Recently Completed Research
Envisioning the Future of Nursing Regulation Through Research: A Global Agenda
In 2016, regulators from around the world came to the United States for a landmark regulatory meeting organized by the National Council of State Boards of Nursing called Regulation 2030. During the past 5 years, work has continued on the findings from Regulation 2030. Although significant progress has been achieved, further research is needed to answer many of the questions that will propel regulation into the future. Thus, in March 2021, an international assembly of regulators and nursing leaders virtually gathered to identify these questions and develop an international research agenda via a forum called Envisioning the Future of Nursing Regulation Through Research. The full article with prioritized research questions identified by the forum was published in the October 2021 issue of the Journal of Nursing Regulation.
Advancing Nursing Excellence for Public Protection NCSBN Regulatory Guidelines and Evidence-Based Quality Indicators for Nursing Education Programs
Boards of nursing (BON) approval of nurse education programs is an integral part of their mission of public protection. The purpose of program approval is to ensure the program comprehensively covers the knowledge and skills students need to be licensed as a nurse and to practice safely as new graduate nurses. However, scant evidence exists on what program characteristics correlate with initial and ongoing approval beyond NCLEX pass rates. Thus, this mixed-method study was conducted by NCSBN starting in 2017 through 2019 to identify valid measures of nursing program quality and possible warning signs indicating a program may be falling below required standards for approval. Full results were published in the July 2020 issue of the Journal of Nursing Regulation.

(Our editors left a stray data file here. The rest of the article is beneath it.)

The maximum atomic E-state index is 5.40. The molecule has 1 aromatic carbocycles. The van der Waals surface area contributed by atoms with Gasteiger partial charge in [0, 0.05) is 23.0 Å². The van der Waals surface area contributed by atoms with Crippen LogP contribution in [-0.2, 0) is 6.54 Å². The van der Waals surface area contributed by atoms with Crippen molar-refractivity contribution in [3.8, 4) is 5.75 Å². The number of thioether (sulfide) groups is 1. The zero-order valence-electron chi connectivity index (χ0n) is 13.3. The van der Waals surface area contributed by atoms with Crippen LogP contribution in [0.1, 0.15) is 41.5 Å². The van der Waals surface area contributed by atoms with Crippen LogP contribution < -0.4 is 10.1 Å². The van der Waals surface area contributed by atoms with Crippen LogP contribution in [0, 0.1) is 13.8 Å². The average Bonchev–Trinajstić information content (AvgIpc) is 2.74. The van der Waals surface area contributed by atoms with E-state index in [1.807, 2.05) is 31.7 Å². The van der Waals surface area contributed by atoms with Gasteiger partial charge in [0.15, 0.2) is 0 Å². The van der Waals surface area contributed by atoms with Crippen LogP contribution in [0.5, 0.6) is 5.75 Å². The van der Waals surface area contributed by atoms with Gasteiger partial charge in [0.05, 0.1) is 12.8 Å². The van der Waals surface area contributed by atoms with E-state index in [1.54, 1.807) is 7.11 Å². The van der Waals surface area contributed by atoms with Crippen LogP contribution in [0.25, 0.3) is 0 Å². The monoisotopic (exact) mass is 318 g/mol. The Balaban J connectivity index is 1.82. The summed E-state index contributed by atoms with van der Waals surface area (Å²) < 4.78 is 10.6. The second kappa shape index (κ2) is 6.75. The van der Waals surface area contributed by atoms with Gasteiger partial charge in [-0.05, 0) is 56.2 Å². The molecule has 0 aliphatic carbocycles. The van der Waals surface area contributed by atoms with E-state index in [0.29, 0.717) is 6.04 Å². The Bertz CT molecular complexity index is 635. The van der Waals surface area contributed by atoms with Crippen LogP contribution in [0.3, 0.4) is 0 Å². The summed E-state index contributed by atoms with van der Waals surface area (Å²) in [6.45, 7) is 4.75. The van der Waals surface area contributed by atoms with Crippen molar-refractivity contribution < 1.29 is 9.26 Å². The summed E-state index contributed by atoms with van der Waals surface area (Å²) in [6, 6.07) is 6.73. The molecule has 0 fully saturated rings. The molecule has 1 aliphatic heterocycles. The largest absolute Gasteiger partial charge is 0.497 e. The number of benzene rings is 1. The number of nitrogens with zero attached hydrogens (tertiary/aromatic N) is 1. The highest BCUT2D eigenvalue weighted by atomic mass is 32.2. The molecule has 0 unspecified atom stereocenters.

Outcomes of Substance Use Disorder Monitoring Programs for Nurses
Substance use disorder (SUD) continues to be a leading public health concern for state boards of nursing (BONs). Consequently, NCSBN sought to assess what SUD monitoring program characteristics correlate with program completion by conducting a retrospective cohort study of 7,737 nurses participating in SUD programs between the years 2007 and 2015. Bivariate analyses explored variables aligned with successful program completion, and logistic regression models were run to assess predictors of program success. Full results were published in July 2020 of the Journal of Nursing Regulation. Formal guidelines are currently being developed and will be pilot tested with select BONs in mid- to late 2022.
Evaluating the Efficacy of the Adverse Event Decision Pathway: A survey of Canadian Nursing Leaders
NCSBN recently partnered with the College of Nurses of Ontario and British Columbia College of Nursing Professionals to replicate its US Chief Nursing Officer Study conducted in 2017 and to pilot its Adverse Event Decision Pathway (AEDP) tool. The study employs a pre/post survey design to examine adverse event reporting protocol among nurse leaders in these two Canadian provinces. Full results were published in the April 2021 issue of the Journal of Nursing Regulation.